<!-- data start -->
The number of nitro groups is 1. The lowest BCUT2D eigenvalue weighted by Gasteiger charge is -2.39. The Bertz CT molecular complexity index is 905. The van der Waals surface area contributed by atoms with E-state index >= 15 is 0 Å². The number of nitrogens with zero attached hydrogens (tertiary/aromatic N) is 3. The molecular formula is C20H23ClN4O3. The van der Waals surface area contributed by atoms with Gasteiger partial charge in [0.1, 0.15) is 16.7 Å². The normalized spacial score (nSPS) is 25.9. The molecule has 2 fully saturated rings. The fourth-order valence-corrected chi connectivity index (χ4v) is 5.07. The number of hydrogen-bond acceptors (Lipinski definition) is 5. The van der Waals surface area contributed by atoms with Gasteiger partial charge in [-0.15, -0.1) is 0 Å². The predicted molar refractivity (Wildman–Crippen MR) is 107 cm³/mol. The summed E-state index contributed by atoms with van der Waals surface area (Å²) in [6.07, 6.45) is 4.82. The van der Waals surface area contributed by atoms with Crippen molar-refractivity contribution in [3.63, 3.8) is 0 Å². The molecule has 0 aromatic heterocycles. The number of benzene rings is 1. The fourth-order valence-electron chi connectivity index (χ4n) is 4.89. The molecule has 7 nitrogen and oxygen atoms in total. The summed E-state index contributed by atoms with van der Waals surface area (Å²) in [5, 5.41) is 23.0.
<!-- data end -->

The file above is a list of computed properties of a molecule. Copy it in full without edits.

The number of nitro groups is 1. The lowest BCUT2D eigenvalue weighted by Gasteiger charge is -2.39. The Bertz CT molecular complexity index is 905. The van der Waals surface area contributed by atoms with E-state index >= 15 is 0 Å². The number of nitrogens with zero attached hydrogens (tertiary/aromatic N) is 3. The molecular formula is C20H23ClN4O3. The van der Waals surface area contributed by atoms with Gasteiger partial charge in [0.1, 0.15) is 16.7 Å². The normalized spacial score (nSPS) is 25.9. The molecule has 2 fully saturated rings. The fourth-order valence-corrected chi connectivity index (χ4v) is 5.07. The number of hydrogen-bond acceptors (Lipinski definition) is 5. The van der Waals surface area contributed by atoms with Gasteiger partial charge in [-0.15, -0.1) is 0 Å². The predicted molar refractivity (Wildman–Crippen MR) is 107 cm³/mol. The summed E-state index contributed by atoms with van der Waals surface area (Å²) in [6.07, 6.45) is 4.82. The van der Waals surface area contributed by atoms with Crippen molar-refractivity contribution in [3.63, 3.8) is 0 Å². The molecule has 0 aromatic heterocycles. The number of benzene rings is 1. The fourth-order valence-electron chi connectivity index (χ4n) is 4.89. The molecule has 7 nitrogen and oxygen atoms in total. The summed E-state index contributed by atoms with van der Waals surface area (Å²) in [5, 5.41) is 23.0.